[The following are excerpts from a long article by Robert Parry published yesterday on the Consortium News website:]
During the six-month uprising against Muammar Gaddafi, major US news outlets repeated again and again that the Libyan dictator was behind the 1988 bombing of Pan Am 103 over Lockerbie, Scotland, and they ignored warnings that militant Islamists were at the core of the anti-Gaddafi rebel army. (...)
Only outside the mainstream press would you find significant questions asked about the certainty over Libya’s guilt in the Pan Am bombing and about the makeup of the rebels.
Now, after the United States and its NATO allies have engineered the desired “regime change” in Libya – under the pretext of “protecting civilians” – those two points are coming more into focus.
The New York Times and The Washington Post on Thursday finally acknowledged that radical Islamists, including some with links to al-Qaeda, are consolidating their power inside the new regime in Tripoli.
And, the proverbial dog not barking – even as Libya’s secret intelligence files have been exposed to the eyes of Western journalists – is the absence of any incriminating evidence regarding Libya’s role in the Lockerbie case. Earlier interrogations of Libya’s ex-intelligence chief Moussa Koussa by Scottish authorities also apparently came up empty, as he was allowed to leave London for Qatar.
Since Gaddafi’s fall, news outlets also have reported that Libyan intelligence agent, Ali al-Megrahi, who was convicted of the Lockerbie bombing by a Scottish court and was later released on humanitarian grounds because of terminal prostate cancer, is indeed gravely ill, bedridden and seemingly near death.
Megrahi’s trial in 2001 before a panel of Scottish judges was more a kangaroo court than any serious effort to determine guilt – even a Scottish appeals court [RB: Presumably it is the Scottish Criminal Cases Review Commission that is being referred to] expressed concern about a grave miscarriage of justice – but the Western press continues to describe Megrahi, without qualification, as the “Lockerbie bomber.”
It also was common in the West’s news media to smirk at the notion that Megrahi was truly suffering from advanced prostate cancer since he hadn’t died as quickly as some doctors thought he might. After Gaddafi’s regime fell, Megrahi’s family invited BBC and other news organizations to see Megrahi struggling to breathe in his sick bed.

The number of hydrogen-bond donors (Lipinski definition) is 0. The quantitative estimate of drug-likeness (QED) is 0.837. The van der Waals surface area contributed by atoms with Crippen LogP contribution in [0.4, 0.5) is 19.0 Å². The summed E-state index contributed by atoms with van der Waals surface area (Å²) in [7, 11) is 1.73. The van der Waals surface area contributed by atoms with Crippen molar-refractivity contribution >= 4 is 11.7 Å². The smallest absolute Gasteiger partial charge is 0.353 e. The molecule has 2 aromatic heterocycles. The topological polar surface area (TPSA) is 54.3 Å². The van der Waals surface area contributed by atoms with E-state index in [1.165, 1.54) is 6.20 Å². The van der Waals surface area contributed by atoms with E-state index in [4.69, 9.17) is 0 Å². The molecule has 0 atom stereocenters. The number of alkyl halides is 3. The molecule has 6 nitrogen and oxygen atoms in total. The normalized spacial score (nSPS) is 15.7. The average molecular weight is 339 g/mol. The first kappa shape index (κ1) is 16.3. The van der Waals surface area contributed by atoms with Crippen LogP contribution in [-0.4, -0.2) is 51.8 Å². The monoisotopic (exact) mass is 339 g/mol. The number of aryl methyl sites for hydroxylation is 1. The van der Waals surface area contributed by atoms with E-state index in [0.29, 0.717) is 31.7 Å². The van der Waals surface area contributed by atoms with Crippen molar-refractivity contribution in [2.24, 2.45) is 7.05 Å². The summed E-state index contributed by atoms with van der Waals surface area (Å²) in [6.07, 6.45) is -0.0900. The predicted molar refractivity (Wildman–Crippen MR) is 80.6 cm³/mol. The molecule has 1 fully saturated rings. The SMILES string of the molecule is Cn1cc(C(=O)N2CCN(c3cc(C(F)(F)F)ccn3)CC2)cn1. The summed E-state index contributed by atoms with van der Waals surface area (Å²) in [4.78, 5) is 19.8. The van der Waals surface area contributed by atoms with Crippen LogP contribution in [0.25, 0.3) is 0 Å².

His son, Khaled al-Megrahi, also continued to insist on his father’s innocence. “He believes and we know that everybody will see the truth,” the younger Megrahi told the BBC. “I know my father is innocent and one day his innocence will come out.”
Asked about the people who died in the bombing, the son said: “We feel sorry about all the people who died. We want to know who did this bad thing. We want to know the truth as well.”
As more information becomes available inside Libya, the facts may finally be clarified about whether Gaddafi’s government did or did not have a hand in the bombing over Lockerbie. However, so far, the indications are that Megrahi may well have been railroaded by the Scottish judges who found a second Libyan defendant innocent and were under political pressure to convict someone for the crime.
After Megrahi’s curious conviction, the West imposed harsh economic sanctions on Libya, agreeing to lift them only if Libya accepted “responsibility” for the bombing and paid restitution to the families of the 270 victims. To get rid of the punishing sanctions, Libya accepted the deal although its officials continued to insist that Libya had nothing to do with the Lockerbie bombing.